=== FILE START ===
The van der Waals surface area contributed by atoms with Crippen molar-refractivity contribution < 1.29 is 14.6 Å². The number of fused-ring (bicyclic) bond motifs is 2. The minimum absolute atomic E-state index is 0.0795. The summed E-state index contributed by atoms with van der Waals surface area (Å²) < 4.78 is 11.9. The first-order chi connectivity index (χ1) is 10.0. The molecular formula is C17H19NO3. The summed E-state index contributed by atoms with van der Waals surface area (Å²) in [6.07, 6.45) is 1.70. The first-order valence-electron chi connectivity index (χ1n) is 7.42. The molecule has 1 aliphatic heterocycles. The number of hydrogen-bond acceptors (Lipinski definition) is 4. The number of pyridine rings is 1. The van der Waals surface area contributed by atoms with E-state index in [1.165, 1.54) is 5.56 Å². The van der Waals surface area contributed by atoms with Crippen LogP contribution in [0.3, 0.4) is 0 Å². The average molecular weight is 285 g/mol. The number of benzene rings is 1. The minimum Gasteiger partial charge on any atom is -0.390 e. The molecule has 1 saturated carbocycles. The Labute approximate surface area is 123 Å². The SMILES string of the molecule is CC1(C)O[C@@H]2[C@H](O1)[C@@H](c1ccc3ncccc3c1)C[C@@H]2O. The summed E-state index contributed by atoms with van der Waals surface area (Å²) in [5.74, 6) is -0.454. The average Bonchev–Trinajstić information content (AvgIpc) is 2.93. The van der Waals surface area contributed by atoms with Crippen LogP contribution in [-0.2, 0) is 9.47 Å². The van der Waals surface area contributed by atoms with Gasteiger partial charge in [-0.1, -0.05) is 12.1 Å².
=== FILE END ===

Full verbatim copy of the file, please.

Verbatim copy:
The van der Waals surface area contributed by atoms with Crippen molar-refractivity contribution < 1.29 is 14.6 Å². The number of fused-ring (bicyclic) bond motifs is 2. The minimum absolute atomic E-state index is 0.0795. The summed E-state index contributed by atoms with van der Waals surface area (Å²) < 4.78 is 11.9. The first-order chi connectivity index (χ1) is 10.0. The molecular formula is C17H19NO3. The summed E-state index contributed by atoms with van der Waals surface area (Å²) in [6.07, 6.45) is 1.70. The first-order valence-electron chi connectivity index (χ1n) is 7.42. The molecule has 1 aliphatic heterocycles. The number of hydrogen-bond acceptors (Lipinski definition) is 4. The number of pyridine rings is 1. The van der Waals surface area contributed by atoms with E-state index in [1.165, 1.54) is 5.56 Å². The van der Waals surface area contributed by atoms with Crippen LogP contribution in [0.3, 0.4) is 0 Å². The average molecular weight is 285 g/mol. The number of benzene rings is 1. The minimum Gasteiger partial charge on any atom is -0.390 e. The molecule has 1 saturated carbocycles. The Labute approximate surface area is 123 Å². The SMILES string of the molecule is CC1(C)O[C@@H]2[C@H](O1)[C@@H](c1ccc3ncccc3c1)C[C@@H]2O. The summed E-state index contributed by atoms with van der Waals surface area (Å²) in [5.74, 6) is -0.454. The average Bonchev–Trinajstić information content (AvgIpc) is 2.93. The van der Waals surface area contributed by atoms with Crippen LogP contribution in [-0.2, 0) is 9.47 Å². The van der Waals surface area contributed by atoms with Gasteiger partial charge in [-0.1, -0.05) is 12.1 Å².